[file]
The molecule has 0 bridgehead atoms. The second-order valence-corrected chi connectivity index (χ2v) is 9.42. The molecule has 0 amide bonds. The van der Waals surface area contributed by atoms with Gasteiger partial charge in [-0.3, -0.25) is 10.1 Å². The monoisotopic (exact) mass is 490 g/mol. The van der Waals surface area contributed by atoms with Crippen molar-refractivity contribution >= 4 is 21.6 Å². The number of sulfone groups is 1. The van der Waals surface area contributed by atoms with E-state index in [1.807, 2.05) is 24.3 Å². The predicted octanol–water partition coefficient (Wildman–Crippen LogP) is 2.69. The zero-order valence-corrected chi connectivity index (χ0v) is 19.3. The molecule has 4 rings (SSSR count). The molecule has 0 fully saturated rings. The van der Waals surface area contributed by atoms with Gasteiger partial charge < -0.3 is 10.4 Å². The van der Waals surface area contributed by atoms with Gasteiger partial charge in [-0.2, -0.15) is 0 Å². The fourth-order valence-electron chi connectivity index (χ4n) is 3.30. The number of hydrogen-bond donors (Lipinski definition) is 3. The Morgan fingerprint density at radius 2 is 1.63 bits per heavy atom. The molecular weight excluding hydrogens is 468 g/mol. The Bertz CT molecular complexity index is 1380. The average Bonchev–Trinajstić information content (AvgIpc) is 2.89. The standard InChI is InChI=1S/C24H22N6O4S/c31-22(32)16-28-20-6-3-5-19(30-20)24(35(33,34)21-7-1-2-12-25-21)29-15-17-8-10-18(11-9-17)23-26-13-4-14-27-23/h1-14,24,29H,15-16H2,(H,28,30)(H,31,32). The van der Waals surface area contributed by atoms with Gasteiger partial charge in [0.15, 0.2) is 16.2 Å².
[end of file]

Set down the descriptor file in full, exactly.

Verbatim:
The molecule has 0 bridgehead atoms. The second-order valence-corrected chi connectivity index (χ2v) is 9.42. The molecule has 0 amide bonds. The van der Waals surface area contributed by atoms with Gasteiger partial charge in [-0.3, -0.25) is 10.1 Å². The monoisotopic (exact) mass is 490 g/mol. The van der Waals surface area contributed by atoms with Crippen molar-refractivity contribution >= 4 is 21.6 Å². The number of sulfone groups is 1. The van der Waals surface area contributed by atoms with E-state index in [1.807, 2.05) is 24.3 Å². The predicted octanol–water partition coefficient (Wildman–Crippen LogP) is 2.69. The zero-order valence-corrected chi connectivity index (χ0v) is 19.3. The molecule has 4 rings (SSSR count). The molecule has 0 fully saturated rings. The van der Waals surface area contributed by atoms with Gasteiger partial charge < -0.3 is 10.4 Å². The van der Waals surface area contributed by atoms with Gasteiger partial charge in [-0.2, -0.15) is 0 Å². The fourth-order valence-electron chi connectivity index (χ4n) is 3.30. The number of hydrogen-bond donors (Lipinski definition) is 3. The Morgan fingerprint density at radius 2 is 1.63 bits per heavy atom. The molecular weight excluding hydrogens is 468 g/mol. The Bertz CT molecular complexity index is 1380. The average Bonchev–Trinajstić information content (AvgIpc) is 2.89. The standard InChI is InChI=1S/C24H22N6O4S/c31-22(32)16-28-20-6-3-5-19(30-20)24(35(33,34)21-7-1-2-12-25-21)29-15-17-8-10-18(11-9-17)23-26-13-4-14-27-23/h1-14,24,29H,15-16H2,(H,28,30)(H,31,32). The van der Waals surface area contributed by atoms with Gasteiger partial charge in [0.15, 0.2) is 16.2 Å².